Kalenna is also socially isolated with little to no support. Tony hasn’t realized how much her music meant to her and what a tremendous outlet it was for her as she navigated through this long weary path of Postpartum Depression. In fact, the only time Kalenna brightens during the therapy session is when she is discussing how much her music means to her and how it has been an important outlet. She makes mention of pouring everything into the mic.

I want to step out of the flow for a minute and discuss the issue of race and therapy. I was glad that Kalenna took the time to make the statements that “therapy is a scary thing” and followed it up with how she needed to do therapy – how it validated her – how she isn’t crazy. Therapy is often viewed as a “white” thing, and in “Staying The Course: Psychotherapy In The African American Community” by Dr. Janis Sanchez Hucles states the following: “….black individuals fear that if they seek formal mental-health assistance, they will be labeled ‘crazy’ or blamed for their problems. Unlike other patients, African-Americans are also reluctant to seek services because of a longstanding tradition that dirty laundry should not be aired to others, and that they must solve their problems on their own.”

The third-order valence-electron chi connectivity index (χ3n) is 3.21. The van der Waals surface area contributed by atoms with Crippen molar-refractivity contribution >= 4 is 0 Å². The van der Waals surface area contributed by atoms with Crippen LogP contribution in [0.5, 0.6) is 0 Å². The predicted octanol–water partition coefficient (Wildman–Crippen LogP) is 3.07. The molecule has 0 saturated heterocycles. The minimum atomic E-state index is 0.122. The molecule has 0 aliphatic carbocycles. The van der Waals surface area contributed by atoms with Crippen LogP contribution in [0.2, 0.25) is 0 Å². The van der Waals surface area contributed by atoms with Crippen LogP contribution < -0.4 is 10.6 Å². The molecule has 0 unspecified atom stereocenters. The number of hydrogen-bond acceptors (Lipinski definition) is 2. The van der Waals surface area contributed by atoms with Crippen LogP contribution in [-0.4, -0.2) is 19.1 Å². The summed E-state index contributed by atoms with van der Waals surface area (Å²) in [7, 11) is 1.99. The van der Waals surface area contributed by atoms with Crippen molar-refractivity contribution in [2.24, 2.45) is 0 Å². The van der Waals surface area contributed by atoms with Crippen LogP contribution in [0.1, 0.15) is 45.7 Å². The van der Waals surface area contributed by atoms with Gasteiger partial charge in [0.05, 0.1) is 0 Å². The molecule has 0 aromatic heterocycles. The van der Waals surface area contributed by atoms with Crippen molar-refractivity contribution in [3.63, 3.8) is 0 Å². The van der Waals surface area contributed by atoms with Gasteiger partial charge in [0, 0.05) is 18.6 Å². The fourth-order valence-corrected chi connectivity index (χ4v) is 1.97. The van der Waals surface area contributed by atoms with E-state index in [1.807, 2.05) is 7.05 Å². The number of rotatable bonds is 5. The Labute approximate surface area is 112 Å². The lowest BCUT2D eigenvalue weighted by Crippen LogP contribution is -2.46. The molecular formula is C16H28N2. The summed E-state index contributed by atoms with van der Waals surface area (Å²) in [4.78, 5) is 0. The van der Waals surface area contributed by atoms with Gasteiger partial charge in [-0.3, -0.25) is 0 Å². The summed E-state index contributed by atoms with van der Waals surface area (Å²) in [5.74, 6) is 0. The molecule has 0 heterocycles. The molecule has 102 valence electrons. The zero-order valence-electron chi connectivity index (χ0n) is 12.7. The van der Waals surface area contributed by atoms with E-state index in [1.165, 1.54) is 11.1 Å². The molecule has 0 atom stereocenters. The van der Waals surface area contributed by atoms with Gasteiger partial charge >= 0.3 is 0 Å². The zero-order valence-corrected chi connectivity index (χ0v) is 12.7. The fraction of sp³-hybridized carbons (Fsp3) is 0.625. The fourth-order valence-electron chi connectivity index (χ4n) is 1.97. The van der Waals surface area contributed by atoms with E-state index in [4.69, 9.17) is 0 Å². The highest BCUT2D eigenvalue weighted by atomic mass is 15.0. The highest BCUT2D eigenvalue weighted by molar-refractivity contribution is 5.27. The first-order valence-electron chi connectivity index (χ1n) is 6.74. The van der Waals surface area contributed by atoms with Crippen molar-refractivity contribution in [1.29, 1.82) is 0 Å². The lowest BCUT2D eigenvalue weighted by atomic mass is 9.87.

In her piece, Dr. Sanchez-Hucles goes on to examine what happens when African Americans when they meet with white therapists:

“When African Americans obtain assistance and meet with a white therapist, they are often fearful that these therapists will be biased, use stereotypes, minimize clients’ experiences of discrimination, and not understand black cultural traditions. Even if a black client has a black therapist, the client may rightly fear that the therapist may be unable to relate to the client due to the differences in education, class, or life experiences.”

This brings up a huge points in the clip with Kalenna, Tony, and the therapist. First, the therapist is an African-American woman who appears to not only understand Postpartum Depression, but artfully discusses the cultural challenges and racial issues Kalenna faces as complexities with her own struggle therein. For me, and for A’Driane Nieves, this was a huge point.